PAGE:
I have an op-ed in today's New York Times that talks about the imminent arrival of Thomas Campbell as the head of the Metropolitan Museum of Art in New York on January 1. I write:
"Mr. Campbell, who will take over one month from today, is a 46-year-old curator from the Met’s department of European sculpture and decorative arts, and he has a unique opportunity to shift the tone of an enduring and increasingly hostile debate in the world of art and museums: Who should own the treasures of antiquity?"
The piece goes on to talk about the "culture of distrust" that currently exists between source countries and the great museums of the West, and how the Met has an opportunity to change this with the changing of the guard.
"By publicly embracing the 1970 [UNESCO] protocol, Mr. Campbell would be breaking with the policies of his predecessor, Mr. de Montebello, who believes that orphaned antiquities should be rescued by museums, not ignored by them.
Mr. Campbell could also undertake a project more fundamental, and more profound. The Metropolitan needs to come clean about its past of appropriation of ancient art in the late 19th and early 20th centuries. And it needs to tell a much fuller story about its more recent role in purchasing looted and smuggled antiquities.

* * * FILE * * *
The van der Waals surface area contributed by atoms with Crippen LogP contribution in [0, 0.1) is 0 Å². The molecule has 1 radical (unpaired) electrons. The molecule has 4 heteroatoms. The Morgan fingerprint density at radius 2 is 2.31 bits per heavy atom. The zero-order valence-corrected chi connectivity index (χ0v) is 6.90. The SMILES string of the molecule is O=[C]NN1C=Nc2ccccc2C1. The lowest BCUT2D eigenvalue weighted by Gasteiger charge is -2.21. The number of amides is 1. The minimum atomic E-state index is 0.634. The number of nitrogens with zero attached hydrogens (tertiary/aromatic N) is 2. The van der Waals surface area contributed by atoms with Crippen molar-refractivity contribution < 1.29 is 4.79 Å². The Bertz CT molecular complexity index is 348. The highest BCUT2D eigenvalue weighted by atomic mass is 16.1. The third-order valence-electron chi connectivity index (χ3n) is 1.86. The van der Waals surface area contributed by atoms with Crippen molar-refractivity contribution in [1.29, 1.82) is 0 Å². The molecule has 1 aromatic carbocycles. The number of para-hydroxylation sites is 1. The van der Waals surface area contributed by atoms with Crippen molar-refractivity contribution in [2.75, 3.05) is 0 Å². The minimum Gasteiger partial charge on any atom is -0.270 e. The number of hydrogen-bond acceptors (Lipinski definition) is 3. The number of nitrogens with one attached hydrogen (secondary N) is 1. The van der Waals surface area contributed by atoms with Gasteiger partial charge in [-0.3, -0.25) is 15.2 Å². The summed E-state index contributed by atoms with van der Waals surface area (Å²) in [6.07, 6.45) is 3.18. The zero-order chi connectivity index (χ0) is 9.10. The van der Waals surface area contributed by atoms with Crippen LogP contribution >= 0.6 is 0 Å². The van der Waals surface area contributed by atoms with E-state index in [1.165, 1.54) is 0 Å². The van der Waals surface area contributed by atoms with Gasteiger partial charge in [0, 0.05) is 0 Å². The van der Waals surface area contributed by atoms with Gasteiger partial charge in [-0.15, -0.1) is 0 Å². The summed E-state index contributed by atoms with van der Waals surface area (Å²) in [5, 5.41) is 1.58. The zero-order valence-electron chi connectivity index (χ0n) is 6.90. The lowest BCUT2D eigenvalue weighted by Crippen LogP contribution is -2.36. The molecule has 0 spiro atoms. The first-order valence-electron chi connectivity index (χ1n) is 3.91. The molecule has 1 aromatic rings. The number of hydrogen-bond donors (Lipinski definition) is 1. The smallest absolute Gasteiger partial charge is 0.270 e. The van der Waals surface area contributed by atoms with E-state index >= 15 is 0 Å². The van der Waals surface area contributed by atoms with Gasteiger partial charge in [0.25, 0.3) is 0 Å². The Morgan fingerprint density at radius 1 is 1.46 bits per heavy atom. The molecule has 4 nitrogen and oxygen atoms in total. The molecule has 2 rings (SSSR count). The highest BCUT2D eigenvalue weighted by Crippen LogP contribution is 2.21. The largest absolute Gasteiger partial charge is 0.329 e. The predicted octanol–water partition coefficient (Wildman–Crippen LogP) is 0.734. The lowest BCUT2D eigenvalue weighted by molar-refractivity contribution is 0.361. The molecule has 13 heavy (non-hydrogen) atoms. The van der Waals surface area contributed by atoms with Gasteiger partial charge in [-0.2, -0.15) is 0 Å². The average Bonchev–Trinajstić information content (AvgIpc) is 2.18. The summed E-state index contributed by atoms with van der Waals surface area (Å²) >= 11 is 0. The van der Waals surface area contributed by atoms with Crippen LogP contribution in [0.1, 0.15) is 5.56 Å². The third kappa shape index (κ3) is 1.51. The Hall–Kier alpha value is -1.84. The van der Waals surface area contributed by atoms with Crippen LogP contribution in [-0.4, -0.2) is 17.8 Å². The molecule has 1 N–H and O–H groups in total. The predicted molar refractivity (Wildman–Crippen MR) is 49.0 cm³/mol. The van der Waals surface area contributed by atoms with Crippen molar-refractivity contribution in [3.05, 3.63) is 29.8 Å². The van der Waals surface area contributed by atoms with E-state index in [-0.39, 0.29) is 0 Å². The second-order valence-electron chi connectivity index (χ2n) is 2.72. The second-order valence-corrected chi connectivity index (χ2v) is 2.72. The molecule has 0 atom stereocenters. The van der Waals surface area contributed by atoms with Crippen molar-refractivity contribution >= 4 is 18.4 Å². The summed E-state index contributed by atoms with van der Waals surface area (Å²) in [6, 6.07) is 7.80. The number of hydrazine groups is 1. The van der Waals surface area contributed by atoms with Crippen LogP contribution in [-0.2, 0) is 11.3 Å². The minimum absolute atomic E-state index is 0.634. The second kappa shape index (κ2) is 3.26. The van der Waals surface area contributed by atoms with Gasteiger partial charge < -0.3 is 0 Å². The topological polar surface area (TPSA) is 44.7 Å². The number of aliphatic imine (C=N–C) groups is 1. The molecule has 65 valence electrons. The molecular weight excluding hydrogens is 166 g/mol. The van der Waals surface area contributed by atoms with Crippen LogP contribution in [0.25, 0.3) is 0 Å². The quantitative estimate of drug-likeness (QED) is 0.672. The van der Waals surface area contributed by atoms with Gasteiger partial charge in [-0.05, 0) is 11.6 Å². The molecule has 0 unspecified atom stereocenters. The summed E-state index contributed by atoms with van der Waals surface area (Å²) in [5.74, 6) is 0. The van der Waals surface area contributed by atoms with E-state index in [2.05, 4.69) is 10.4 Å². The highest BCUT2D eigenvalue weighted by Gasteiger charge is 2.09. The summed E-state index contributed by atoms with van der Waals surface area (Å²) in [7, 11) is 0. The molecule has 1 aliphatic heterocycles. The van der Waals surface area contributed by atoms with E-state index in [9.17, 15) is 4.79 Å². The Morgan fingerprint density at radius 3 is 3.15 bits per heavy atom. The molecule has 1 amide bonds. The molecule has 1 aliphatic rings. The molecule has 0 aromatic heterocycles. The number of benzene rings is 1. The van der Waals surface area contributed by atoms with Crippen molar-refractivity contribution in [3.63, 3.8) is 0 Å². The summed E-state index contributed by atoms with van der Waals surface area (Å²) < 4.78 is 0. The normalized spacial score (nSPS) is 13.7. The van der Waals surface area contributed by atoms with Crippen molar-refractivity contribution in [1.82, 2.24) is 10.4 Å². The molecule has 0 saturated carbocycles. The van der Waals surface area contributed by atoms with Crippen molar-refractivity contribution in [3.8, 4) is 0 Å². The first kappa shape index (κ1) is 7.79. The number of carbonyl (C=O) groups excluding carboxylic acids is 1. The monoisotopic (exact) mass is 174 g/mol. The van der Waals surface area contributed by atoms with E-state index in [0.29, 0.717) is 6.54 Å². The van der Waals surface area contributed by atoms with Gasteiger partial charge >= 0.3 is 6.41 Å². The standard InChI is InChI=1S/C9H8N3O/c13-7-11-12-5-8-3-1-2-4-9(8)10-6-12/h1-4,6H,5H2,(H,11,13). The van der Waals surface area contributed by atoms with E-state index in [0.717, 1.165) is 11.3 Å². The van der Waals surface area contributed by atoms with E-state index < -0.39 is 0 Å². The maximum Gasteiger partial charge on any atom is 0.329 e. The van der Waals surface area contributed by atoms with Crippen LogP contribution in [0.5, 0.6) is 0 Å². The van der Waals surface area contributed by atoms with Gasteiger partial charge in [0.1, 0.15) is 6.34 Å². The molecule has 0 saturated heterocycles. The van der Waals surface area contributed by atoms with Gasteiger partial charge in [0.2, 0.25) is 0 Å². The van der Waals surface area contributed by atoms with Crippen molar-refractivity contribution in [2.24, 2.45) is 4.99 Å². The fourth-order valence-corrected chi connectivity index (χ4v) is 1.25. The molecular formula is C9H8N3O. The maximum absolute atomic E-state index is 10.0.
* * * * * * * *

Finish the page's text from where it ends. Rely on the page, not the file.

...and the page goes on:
"The Met’s galleries and Web site are mysteriously devoid of recent facts about the provenance of many artifacts. Most visitors have no idea how the treasures on display in the Greek and Roman rooms, the Egyptian antiquities department, or the Byzantine, African, Asian and Oceanic collections came to be housed in the museum.
"Who among them knows that Louis Palma di Cesnola, the Italian-born collector and Civil War veteran who was the first director of the museum, appropriated a huge number of antiquities for more than a decade? As the American consul in Cyprus in the 1860s, Cesnola kept 100 diggers busy in Larnaca; his house became a kind of museum. Cesnola smuggled out no fewer than 35,573 artifacts — passing them off as the property of the Russian consul — for which the Met paid $60,000."
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